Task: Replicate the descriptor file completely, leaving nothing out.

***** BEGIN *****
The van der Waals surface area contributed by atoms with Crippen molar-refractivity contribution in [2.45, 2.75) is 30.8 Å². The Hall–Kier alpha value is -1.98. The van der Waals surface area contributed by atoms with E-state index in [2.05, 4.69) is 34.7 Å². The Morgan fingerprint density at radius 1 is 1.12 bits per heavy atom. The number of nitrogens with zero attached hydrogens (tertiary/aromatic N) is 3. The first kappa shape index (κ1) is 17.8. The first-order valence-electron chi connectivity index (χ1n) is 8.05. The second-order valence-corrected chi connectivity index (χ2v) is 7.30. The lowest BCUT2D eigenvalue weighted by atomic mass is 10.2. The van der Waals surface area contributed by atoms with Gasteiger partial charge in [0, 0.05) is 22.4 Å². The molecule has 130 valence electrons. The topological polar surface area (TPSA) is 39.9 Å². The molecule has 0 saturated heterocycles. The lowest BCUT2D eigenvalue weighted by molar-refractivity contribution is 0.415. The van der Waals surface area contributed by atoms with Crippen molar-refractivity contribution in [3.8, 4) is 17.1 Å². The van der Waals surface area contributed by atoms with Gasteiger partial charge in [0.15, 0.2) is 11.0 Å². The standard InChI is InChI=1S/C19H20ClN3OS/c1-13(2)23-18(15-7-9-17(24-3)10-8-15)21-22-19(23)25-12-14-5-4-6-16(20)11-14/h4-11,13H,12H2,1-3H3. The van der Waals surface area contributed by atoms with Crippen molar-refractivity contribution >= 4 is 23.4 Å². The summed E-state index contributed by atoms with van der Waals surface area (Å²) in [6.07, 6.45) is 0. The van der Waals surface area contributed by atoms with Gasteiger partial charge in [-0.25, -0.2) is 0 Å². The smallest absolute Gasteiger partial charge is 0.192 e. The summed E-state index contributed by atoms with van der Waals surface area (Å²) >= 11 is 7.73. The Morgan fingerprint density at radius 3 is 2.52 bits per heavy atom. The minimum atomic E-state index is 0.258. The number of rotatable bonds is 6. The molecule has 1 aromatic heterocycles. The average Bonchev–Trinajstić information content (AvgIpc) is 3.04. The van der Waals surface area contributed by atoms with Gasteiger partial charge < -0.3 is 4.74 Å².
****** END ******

The van der Waals surface area contributed by atoms with Crippen molar-refractivity contribution in [2.45, 2.75) is 30.8 Å². The Hall–Kier alpha value is -1.98. The van der Waals surface area contributed by atoms with E-state index in [2.05, 4.69) is 34.7 Å². The Morgan fingerprint density at radius 1 is 1.12 bits per heavy atom. The number of nitrogens with zero attached hydrogens (tertiary/aromatic N) is 3. The first kappa shape index (κ1) is 17.8. The first-order valence-electron chi connectivity index (χ1n) is 8.05. The second-order valence-corrected chi connectivity index (χ2v) is 7.30. The lowest BCUT2D eigenvalue weighted by atomic mass is 10.2. The van der Waals surface area contributed by atoms with Gasteiger partial charge in [0, 0.05) is 22.4 Å². The molecule has 130 valence electrons. The topological polar surface area (TPSA) is 39.9 Å². The molecule has 0 saturated heterocycles. The lowest BCUT2D eigenvalue weighted by molar-refractivity contribution is 0.415. The van der Waals surface area contributed by atoms with Crippen molar-refractivity contribution in [3.8, 4) is 17.1 Å². The van der Waals surface area contributed by atoms with Gasteiger partial charge in [0.15, 0.2) is 11.0 Å². The standard InChI is InChI=1S/C19H20ClN3OS/c1-13(2)23-18(15-7-9-17(24-3)10-8-15)21-22-19(23)25-12-14-5-4-6-16(20)11-14/h4-11,13H,12H2,1-3H3. The van der Waals surface area contributed by atoms with Crippen molar-refractivity contribution >= 4 is 23.4 Å². The summed E-state index contributed by atoms with van der Waals surface area (Å²) in [6.07, 6.45) is 0. The van der Waals surface area contributed by atoms with Gasteiger partial charge in [-0.25, -0.2) is 0 Å². The smallest absolute Gasteiger partial charge is 0.192 e. The summed E-state index contributed by atoms with van der Waals surface area (Å²) >= 11 is 7.73. The Morgan fingerprint density at radius 3 is 2.52 bits per heavy atom. The minimum atomic E-state index is 0.258. The number of rotatable bonds is 6. The molecule has 1 aromatic heterocycles. The average Bonchev–Trinajstić information content (AvgIpc) is 3.04. The van der Waals surface area contributed by atoms with Gasteiger partial charge < -0.3 is 4.74 Å².